Literature review March 2019 - Cables and Crescents!
The rotator cable was first described in detail by Burkhart et al 1993 in his landmark paper titled “The Rotator Crescent and Cable: An anatomic description of the Shoulder’s Suspension Bridge” (https://www.ncbi.nlm.nih.gov/pubmed/8305096).
This piece of anatomic investigation has become a classic in shoulder circles for orthopaedic surgeons and physical therapists alike. It succinctly describes the anatomic configuration of the cable and crescent and also its relevance in symptomatic rotator cuff tears. Let’s break it down…
The above picture illustrates the rotator cable and crescent. The cable is a thick projection of the supraspinatus and infraspinatus (C). The crescent is a thinner structure that attaches to the humerus (B). Together these two structures are vital in the functionality of the shoulder complex.
20 cadavers were dissected and their cuff configuration measured and recorded. The rotator cable and crescent were present in 100% of specimens. The rotator cable was shown to be significantly thicker than the crescent (2.6 times thicker on average). The rotator crescent was thinner, weaker and had less vascular supply.
The study confirmed a stress shielding relationship between the cable and crescent. The cable was shown to function as a suspension bridge and was able to distribute force to the humerus bone in an asymmetrically larger fashion than the crescent. Meaning, the cable could compensate for a pathological crescent and maintain a functional shoulder joint. An interesting outcome of this paper was the relative difference in cable-crescent relationship between younger and older shoulders. Younger shoulders tend to be crescent dominant and older shoulders tend to be cable dominant. Therefore, as we age we become more reliant on the rotator cable to disperse force to the humerus to trigger movement of the shoulder. This is likely due to the increase in rotator cuff pathology that occurs with age. Ageing is the biggest risk factor in the development of a rotator cuff tear BUT they are more often asymptomatic than symptomatic (https://www.ncbi.nlm.nih.gov/pubmed/24403741). This raises the intriguing question, does location matter more than size when it comes to a rotator cuff tear? Possibly, yes. Does a disruption of the cable system of the rotator cuff have greater consequences than disruption to the crescent? Yes. This becomes relevant more so, when we think of why some people with seemingly large and comprehensive pathology of the rotator cuff can still easily raise their arm into the air without pain and also exhibit adequate strength on testing? It is possible that many of these patients exhibit an intact cable system with the tear location being located in the thin crescent tissue. Hsu and Keener 2015 reported that most rotator cuff tears initiate in the rotator crescent, due to the relative reduced vascularity and weakness of the crescent tissue compared to the cable (https://www.ncbi.nlm.nih.gov/pmc/articles/PMC4695395/).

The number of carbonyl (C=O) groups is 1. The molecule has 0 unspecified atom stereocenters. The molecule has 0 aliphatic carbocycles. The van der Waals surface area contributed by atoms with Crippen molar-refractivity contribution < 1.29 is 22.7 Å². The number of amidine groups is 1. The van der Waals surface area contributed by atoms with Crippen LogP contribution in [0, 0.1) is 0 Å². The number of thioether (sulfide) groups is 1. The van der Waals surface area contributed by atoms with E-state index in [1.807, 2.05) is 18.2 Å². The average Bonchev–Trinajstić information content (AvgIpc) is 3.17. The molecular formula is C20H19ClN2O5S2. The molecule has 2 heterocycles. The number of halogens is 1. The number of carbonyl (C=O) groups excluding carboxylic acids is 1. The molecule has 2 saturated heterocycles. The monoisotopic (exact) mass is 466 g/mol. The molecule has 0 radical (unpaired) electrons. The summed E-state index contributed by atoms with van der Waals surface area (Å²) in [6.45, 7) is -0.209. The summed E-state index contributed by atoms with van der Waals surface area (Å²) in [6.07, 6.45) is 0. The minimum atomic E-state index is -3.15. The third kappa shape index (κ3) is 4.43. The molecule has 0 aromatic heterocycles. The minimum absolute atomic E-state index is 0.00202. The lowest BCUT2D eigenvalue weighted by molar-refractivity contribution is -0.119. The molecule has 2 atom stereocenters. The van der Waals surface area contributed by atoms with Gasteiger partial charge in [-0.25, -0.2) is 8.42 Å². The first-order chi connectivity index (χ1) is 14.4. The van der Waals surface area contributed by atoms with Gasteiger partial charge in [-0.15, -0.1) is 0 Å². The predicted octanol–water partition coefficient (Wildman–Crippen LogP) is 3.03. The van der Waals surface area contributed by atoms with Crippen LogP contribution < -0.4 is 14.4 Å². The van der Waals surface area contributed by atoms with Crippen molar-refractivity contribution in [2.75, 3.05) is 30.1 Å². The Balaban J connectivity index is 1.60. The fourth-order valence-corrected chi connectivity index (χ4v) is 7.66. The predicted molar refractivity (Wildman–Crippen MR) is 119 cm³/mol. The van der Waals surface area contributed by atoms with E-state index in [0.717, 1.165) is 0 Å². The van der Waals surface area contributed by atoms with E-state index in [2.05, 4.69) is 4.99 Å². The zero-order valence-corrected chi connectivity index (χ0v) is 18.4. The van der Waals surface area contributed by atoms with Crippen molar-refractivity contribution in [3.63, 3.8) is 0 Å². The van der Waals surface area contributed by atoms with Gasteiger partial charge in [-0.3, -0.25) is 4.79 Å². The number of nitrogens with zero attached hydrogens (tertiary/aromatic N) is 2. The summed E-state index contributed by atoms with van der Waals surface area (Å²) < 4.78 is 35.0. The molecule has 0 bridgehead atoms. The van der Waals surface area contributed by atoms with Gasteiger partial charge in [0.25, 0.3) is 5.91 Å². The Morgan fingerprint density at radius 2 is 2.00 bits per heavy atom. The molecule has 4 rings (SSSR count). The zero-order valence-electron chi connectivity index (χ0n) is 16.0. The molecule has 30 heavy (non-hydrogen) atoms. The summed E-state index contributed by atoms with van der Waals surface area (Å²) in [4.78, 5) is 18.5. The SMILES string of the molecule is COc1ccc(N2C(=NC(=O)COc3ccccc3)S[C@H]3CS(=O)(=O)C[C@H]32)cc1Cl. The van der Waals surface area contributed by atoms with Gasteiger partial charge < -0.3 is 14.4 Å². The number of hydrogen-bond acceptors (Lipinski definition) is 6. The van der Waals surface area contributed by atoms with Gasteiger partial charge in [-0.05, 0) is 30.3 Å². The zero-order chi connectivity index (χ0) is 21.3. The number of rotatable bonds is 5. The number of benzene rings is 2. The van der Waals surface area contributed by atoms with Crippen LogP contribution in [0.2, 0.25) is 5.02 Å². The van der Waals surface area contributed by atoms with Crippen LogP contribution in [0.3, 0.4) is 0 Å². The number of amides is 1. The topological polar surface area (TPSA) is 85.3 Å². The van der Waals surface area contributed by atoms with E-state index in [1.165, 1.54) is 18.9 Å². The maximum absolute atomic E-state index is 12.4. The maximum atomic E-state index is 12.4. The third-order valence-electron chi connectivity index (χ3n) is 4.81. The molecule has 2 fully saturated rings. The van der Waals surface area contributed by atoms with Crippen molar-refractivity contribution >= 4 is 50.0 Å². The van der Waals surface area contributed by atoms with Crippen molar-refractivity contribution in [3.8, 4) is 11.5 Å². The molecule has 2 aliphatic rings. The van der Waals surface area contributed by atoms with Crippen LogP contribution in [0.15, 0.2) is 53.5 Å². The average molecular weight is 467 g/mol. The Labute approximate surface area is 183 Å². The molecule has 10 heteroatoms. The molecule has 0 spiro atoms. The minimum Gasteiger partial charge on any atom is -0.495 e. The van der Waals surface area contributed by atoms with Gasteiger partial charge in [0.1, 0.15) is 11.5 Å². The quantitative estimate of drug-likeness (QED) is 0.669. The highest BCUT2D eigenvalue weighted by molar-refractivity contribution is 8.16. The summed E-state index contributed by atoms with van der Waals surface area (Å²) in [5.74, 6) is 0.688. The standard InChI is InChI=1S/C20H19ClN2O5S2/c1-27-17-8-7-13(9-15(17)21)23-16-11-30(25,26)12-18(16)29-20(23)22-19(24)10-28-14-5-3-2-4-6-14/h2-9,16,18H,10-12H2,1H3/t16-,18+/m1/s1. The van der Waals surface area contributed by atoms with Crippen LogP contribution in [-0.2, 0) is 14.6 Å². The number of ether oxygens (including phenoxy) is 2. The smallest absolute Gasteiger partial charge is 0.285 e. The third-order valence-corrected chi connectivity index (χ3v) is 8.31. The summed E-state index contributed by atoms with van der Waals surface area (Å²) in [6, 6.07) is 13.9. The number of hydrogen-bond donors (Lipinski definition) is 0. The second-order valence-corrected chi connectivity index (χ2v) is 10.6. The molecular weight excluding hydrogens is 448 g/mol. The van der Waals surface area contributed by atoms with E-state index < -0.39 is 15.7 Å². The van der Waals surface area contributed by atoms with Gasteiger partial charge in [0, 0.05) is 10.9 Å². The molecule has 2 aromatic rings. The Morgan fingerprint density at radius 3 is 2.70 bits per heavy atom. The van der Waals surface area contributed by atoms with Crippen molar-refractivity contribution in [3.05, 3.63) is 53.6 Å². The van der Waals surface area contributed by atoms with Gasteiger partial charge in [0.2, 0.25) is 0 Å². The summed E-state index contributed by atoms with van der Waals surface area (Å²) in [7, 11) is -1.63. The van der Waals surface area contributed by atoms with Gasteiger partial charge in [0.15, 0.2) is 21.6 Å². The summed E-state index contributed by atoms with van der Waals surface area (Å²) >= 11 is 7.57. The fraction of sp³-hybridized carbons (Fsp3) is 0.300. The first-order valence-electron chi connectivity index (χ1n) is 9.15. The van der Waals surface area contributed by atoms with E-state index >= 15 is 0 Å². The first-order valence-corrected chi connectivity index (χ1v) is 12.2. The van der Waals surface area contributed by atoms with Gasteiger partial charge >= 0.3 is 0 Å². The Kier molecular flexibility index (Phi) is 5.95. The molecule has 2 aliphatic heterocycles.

Imagine the rotator cable as a suspension bridge. In between the 2 pillars that run vertically to the head of humerus is where the crescent is located. The dark shaded horizontal line is the cable. Now lets perform a thought experiment; if there was a tear in the rotator crescent, would there still be fibres of the rotator cuff that projected to the humerus via the cable? The answer is yes. As you can see from the picture, the cable provides fibrous connections to the humerus that circles around the crescent. This allows for continuity of force transfer from the cable to the humerus DESPITE potential deterioration of the crescent.
It appears the location of the rotator cuff tear is paramount in how we choose to manage it. Whilst size does matter, it ain't everything! (some of us will be relieved to hear). A rotator cuff tear that disrupts the cable will likely significantly alter the biomechanics of the shoulder joint, producing weakness, reduced ROM and possibly pain. It may also result in fatty infiltration to the rotator cuff muscles, which is associated with poor outcomes. In this instance I would consider a timely referral to an orthopaedic surgeon for review. If you are dubious about the location of the tear, please get on the phone and make a call to the radiologist who interpreted the scan, they are often receptive and willing to chat specifically about tear location. As alluded to earlier, location is important, but it's not the only thing that matters. You also need to consider; size of tear, mechanism of injury (traumatic Vs non-traumatic), age of patient, psychosocial factors (kinesiophobia, expectations, beliefs etc.), and surrounding rotator cuff health (any other tears, fatty infiltration, atrophy). Below is a table that neatly demonstrates some PHYSICAL factors that determine how we manage a cuff tear (https://www.ncbi.nlm.nih.gov/pmc/articles/PMC4827371/).
In closing, the rotator cable functions as a suspension bridge that can adequately disperse force around the crescent to enable a functioning shoulder EVEN in the presence of a full thickness tear of the rotator crescent. Therefore, location of a tear is vital when determining how to manage a person with a symptomatic rotator cuff. If in doubt, please engage and discuss with radiologist. If a disruption to the rotator cable is identified, consider a timely referral to our surgical colleagues. If cable is in tact, I would urge a concerted period of conservative management, consisting of progressive resistance training and education. Next review, I will focus primarily on psychosocial factors associated with outcomes of rotator cuff pathology.